Accidents happen, some are worse than others, but last Saturday I had a bad one that knocked me for six. Last week I felt as though I’d aged ten years, but I’m coming back round now and am confident that it’s my fitness that’s helped me.
Before I tell you what happened, I need to say that I’ve seen a good number of old people take a significant depreciation in their health following an accident or bout of serious illness – I’ve seen them never quite recover from the impact. And that’s to mention the psychological affects of having a health set back. I’m having to face simple facts that I am getting old, wrong side of fifty, and need to acknowledge how my health can be managed.
On Saturday, 3rd November, I’d had a good 35km bike ride out with some mates, nice sunny weather, good speeds, all fine. We stopped for a coffee in the centre of Malmesbury, after which I got on the bike for the short ride home. As I went round a sharp right hand corner in town, the front wheel washed out from under me. I was going slowly at the time, but the fall happened so fast that there was nothing I could do to protect myself and I landed heavily on my right side, including hitting my helmet on the road. The pain was immediate and very intense, but with help of some passers-by and a local shop I managed to get to the pavement, where I laid out flat while I collected my thoughts and assessed what had happened. A car driver who’d witnessed the fall was a nurse and, although an ambulance had already been called, we worked through my symptoms and decided that, despite the pain, an ambulance wasn’t required and that I could get a lift to A&E. Don’t get me wrong, I was in a huge amount of pain and struggling for breath, but this didn’t seem to be life threatening and the emergency services arguably have better things to worry about, so I got my lift to Swindon’s A&E department.
The long and the short of it is… I bashed my head (helmet’s en route back to Kask for a replacement), but pretty sure I didn’t knock myself out… all the bony points on my right side that hit the ground are heavily grazed, that’s shoulder, elbow, forearm, hip and knees… everything between the grazes is bruised… and I’ve got several ribs with suspected strains and/or fractures. The biggest issue was the shock that had set in, which was what making me short of breath. I felt absolutely battered, but there was nothing that could be done at A&E other than prescribe rest and painkillers.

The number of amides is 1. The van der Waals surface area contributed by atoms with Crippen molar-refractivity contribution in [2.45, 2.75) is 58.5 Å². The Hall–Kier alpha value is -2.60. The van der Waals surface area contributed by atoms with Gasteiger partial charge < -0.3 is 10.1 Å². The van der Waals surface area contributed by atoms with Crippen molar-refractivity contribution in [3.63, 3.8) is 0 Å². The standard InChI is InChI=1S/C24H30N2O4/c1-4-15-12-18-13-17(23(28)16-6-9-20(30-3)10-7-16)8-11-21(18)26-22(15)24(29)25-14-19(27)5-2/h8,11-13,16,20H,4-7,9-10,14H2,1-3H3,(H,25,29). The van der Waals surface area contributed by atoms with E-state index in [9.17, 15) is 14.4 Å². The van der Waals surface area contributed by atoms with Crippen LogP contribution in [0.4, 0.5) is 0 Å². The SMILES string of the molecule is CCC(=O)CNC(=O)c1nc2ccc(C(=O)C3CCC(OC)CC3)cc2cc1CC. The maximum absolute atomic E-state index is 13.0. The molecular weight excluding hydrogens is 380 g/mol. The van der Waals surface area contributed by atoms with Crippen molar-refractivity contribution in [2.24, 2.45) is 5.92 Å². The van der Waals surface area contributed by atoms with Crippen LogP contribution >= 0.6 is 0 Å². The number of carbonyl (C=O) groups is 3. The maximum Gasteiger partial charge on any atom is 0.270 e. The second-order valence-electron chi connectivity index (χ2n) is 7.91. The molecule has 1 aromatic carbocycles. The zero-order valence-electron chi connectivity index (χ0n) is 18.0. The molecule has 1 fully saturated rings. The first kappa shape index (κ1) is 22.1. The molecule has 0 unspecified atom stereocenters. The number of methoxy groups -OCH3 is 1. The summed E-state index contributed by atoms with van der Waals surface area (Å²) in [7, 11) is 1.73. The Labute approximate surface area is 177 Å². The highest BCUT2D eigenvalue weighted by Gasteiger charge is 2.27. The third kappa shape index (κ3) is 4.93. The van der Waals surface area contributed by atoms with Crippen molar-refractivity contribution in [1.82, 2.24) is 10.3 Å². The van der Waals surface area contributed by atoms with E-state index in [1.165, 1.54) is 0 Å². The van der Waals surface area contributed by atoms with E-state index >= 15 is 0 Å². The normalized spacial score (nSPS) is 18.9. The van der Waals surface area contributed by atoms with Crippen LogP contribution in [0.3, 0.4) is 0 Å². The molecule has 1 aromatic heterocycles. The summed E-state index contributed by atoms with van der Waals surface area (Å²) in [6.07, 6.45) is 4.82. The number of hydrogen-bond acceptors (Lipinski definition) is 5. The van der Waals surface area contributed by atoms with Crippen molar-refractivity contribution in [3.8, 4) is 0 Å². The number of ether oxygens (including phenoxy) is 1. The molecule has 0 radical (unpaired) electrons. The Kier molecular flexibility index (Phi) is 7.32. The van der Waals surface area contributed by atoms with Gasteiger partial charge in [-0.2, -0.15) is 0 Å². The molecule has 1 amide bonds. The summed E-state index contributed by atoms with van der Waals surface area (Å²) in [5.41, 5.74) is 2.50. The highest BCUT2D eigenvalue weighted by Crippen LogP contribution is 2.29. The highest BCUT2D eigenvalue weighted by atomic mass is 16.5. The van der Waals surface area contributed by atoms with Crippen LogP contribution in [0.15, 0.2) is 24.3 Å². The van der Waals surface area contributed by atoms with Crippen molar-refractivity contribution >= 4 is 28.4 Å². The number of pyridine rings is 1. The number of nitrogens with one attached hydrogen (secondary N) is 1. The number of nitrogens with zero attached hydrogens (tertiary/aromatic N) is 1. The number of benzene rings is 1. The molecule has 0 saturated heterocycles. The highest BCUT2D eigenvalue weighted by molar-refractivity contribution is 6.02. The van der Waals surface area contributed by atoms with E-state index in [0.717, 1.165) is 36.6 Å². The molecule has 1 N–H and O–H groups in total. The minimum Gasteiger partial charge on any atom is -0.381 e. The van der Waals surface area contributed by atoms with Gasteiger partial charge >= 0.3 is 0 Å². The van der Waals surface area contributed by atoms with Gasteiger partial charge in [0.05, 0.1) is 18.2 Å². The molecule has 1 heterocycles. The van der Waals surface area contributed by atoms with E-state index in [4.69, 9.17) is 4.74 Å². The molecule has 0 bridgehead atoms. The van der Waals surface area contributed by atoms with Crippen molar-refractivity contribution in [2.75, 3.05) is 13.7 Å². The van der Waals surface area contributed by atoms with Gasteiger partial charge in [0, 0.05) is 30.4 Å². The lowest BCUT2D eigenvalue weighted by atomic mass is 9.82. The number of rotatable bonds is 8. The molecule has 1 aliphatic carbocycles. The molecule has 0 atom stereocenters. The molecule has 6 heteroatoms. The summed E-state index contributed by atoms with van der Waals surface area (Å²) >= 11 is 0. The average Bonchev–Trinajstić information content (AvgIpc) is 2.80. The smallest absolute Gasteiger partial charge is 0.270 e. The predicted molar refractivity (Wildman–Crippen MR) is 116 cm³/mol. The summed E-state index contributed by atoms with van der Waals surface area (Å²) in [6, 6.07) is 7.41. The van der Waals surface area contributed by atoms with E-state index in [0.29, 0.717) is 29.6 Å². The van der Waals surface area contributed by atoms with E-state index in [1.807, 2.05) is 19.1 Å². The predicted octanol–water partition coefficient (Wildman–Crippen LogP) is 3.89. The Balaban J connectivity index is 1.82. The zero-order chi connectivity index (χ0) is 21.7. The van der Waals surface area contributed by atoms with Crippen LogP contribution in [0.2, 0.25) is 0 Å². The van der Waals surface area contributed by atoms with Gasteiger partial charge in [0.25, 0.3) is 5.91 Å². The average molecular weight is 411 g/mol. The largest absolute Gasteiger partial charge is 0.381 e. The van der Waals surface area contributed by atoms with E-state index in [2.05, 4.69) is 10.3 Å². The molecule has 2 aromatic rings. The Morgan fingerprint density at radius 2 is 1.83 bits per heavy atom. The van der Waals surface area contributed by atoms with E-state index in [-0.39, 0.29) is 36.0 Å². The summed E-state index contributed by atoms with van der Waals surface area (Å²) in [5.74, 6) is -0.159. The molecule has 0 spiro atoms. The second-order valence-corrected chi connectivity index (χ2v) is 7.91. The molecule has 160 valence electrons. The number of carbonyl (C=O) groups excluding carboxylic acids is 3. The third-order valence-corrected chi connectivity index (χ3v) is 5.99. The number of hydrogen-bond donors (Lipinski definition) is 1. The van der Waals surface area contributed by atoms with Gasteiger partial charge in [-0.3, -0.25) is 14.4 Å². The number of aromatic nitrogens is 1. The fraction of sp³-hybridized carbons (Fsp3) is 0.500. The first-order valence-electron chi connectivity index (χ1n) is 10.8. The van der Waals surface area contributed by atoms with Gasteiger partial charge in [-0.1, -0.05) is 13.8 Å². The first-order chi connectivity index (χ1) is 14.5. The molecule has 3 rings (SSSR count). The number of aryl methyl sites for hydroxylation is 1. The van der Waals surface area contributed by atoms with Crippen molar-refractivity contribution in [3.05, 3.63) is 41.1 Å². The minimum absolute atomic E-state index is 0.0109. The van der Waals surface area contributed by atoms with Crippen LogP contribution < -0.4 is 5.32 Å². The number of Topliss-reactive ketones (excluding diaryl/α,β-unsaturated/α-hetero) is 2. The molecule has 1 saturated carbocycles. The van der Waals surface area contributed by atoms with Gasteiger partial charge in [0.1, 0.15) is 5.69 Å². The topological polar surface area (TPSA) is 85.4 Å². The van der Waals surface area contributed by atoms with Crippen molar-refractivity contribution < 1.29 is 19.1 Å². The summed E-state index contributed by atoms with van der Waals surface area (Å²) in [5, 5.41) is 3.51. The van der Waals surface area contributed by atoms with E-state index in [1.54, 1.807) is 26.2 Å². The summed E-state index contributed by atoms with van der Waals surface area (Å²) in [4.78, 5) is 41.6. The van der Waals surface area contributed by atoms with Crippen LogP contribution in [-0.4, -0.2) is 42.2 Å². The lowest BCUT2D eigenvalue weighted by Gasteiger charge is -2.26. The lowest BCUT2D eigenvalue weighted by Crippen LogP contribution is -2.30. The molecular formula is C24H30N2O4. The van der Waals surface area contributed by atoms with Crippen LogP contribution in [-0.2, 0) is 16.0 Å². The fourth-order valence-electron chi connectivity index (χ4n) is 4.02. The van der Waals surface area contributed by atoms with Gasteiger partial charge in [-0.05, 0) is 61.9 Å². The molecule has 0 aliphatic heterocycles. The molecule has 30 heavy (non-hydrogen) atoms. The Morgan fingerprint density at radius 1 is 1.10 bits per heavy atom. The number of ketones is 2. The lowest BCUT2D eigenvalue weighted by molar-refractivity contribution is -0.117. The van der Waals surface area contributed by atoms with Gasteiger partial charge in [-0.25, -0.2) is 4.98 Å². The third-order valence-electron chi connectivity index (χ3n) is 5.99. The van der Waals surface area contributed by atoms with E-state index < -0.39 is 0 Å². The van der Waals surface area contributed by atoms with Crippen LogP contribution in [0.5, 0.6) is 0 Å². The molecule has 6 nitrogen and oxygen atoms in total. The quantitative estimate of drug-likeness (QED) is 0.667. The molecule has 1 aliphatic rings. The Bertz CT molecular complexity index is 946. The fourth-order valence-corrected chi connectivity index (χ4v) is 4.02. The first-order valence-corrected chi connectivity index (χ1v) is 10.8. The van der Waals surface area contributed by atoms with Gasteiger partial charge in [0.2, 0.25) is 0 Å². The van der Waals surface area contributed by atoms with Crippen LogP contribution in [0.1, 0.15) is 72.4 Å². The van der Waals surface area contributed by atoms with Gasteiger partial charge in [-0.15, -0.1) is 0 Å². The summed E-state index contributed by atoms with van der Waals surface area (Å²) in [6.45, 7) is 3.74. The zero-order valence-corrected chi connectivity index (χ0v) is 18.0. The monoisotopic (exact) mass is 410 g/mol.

Mid-way through the first week of living on a mixture of paracetamol, ibruprofen and codeine, I was really feeling the effects of the accident. In addition to the immediate pain of the various injuries, my back was in spasms as it tried to compensate for the other strains, I’d lost my core strength and my hands started to shake, again both part of some body-compensation going on. This was the point at which I thought my age was going to play its part and set me back in terms of my fitness and general health.
It’s now Monday 12th November, a week and a bit since the accident, and I’m glad to say that I’m coming out of the other side of the injuries. I stopped the painkillers on Friday, apart from a couple of paracetamols, and am now reasonably mobile, although coughs are still painful, in my ribs. I’m finding getting mobile is doing me good, so I’ve done some gym cover – while I may be mobile, something’s still amiss with my ribs, as they hurt if I try to push/pull any weight through my upper body and core, so some healing still to happen there. And finally the graze/bruise on my hip is probably the most noticeably painful part still, as it rubs on my trousers during the day and then I sleep on it at night, so the healing is being disrupted – not sure I can do much about that, although I’ve resorted to a big plaster of sorts today.
Coming back to the fitness part of this discussion, I am confident that if I’d been in less better shape, then I would definitely have been knocked back. I’m not for a second saying that I’m at the peak of physical perfection, but I’m not bad and that’s protected me from this accident being worse in terms of my ability to recover.
The one thing that I do think has been the greatest benefit has been the weight training that I work into my exercise programmes. It is acknowledged that weight-bearing exercise increases bone density and strength, so aside from my ribs that took an almighty hit, I’ don’t seem to have snapped anything else – I concerns were my shoulder, the classic bike injury, but that was fine. But I’m certain that the muscle mass that I’ve built through those exercises also played a part in protecting me – there’s more flesh around my bones in the shape of muscles to absorb impacts, but the muscles themselves had the strength to contract and protect the joints, and to restrict my limbs moving in unnatural ways, that could have resulted in further breaks or strains. Some of this is clearly entirely circumstantial, but it was a bit hit and, while I choose not to resort to an ambulance, it resulted in a suprising amount of trauma and the effects of that have been minimized by staying as fit as possible.